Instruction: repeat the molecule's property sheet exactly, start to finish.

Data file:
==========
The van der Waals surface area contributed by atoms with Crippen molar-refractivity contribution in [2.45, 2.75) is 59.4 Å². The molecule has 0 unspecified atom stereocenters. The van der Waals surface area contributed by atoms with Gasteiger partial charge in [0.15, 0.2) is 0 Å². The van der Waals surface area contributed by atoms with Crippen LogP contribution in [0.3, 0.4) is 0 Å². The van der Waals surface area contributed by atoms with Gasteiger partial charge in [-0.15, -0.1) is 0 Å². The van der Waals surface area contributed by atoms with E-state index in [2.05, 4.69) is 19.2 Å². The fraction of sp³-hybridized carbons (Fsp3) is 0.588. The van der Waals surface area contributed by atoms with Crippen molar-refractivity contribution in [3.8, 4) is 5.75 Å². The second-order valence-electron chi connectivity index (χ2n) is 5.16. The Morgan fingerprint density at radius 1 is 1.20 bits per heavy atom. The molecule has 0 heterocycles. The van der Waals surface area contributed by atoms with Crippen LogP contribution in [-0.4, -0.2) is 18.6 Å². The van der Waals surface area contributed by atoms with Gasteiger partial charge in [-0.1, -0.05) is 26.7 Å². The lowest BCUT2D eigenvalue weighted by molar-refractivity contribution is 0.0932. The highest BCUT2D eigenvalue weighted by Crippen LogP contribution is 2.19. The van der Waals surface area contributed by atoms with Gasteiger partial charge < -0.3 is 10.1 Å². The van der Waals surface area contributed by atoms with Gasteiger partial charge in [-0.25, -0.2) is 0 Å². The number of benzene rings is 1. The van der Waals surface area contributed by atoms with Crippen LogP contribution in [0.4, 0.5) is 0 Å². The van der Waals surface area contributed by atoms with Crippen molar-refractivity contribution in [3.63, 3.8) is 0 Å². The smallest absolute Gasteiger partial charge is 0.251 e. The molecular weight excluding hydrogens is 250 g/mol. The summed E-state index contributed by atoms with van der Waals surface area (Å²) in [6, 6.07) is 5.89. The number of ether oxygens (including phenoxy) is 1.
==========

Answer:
The van der Waals surface area contributed by atoms with Crippen molar-refractivity contribution in [2.45, 2.75) is 59.4 Å². The molecule has 0 unspecified atom stereocenters. The van der Waals surface area contributed by atoms with Gasteiger partial charge in [0.15, 0.2) is 0 Å². The van der Waals surface area contributed by atoms with Crippen LogP contribution in [0.3, 0.4) is 0 Å². The van der Waals surface area contributed by atoms with Gasteiger partial charge in [-0.15, -0.1) is 0 Å². The van der Waals surface area contributed by atoms with E-state index in [2.05, 4.69) is 19.2 Å². The fraction of sp³-hybridized carbons (Fsp3) is 0.588. The van der Waals surface area contributed by atoms with Crippen molar-refractivity contribution in [3.8, 4) is 5.75 Å². The second-order valence-electron chi connectivity index (χ2n) is 5.16. The Morgan fingerprint density at radius 1 is 1.20 bits per heavy atom. The molecule has 0 heterocycles. The van der Waals surface area contributed by atoms with Crippen LogP contribution in [-0.4, -0.2) is 18.6 Å². The van der Waals surface area contributed by atoms with Gasteiger partial charge in [-0.1, -0.05) is 26.7 Å². The lowest BCUT2D eigenvalue weighted by molar-refractivity contribution is 0.0932. The highest BCUT2D eigenvalue weighted by Crippen LogP contribution is 2.19. The van der Waals surface area contributed by atoms with Gasteiger partial charge < -0.3 is 10.1 Å². The van der Waals surface area contributed by atoms with Gasteiger partial charge in [-0.25, -0.2) is 0 Å². The number of benzene rings is 1. The van der Waals surface area contributed by atoms with Crippen LogP contribution in [0.4, 0.5) is 0 Å². The van der Waals surface area contributed by atoms with Crippen molar-refractivity contribution in [3.63, 3.8) is 0 Å². The smallest absolute Gasteiger partial charge is 0.251 e. The molecular weight excluding hydrogens is 250 g/mol. The summed E-state index contributed by atoms with van der Waals surface area (Å²) in [6, 6.07) is 5.89. The number of ether oxygens (including phenoxy) is 1.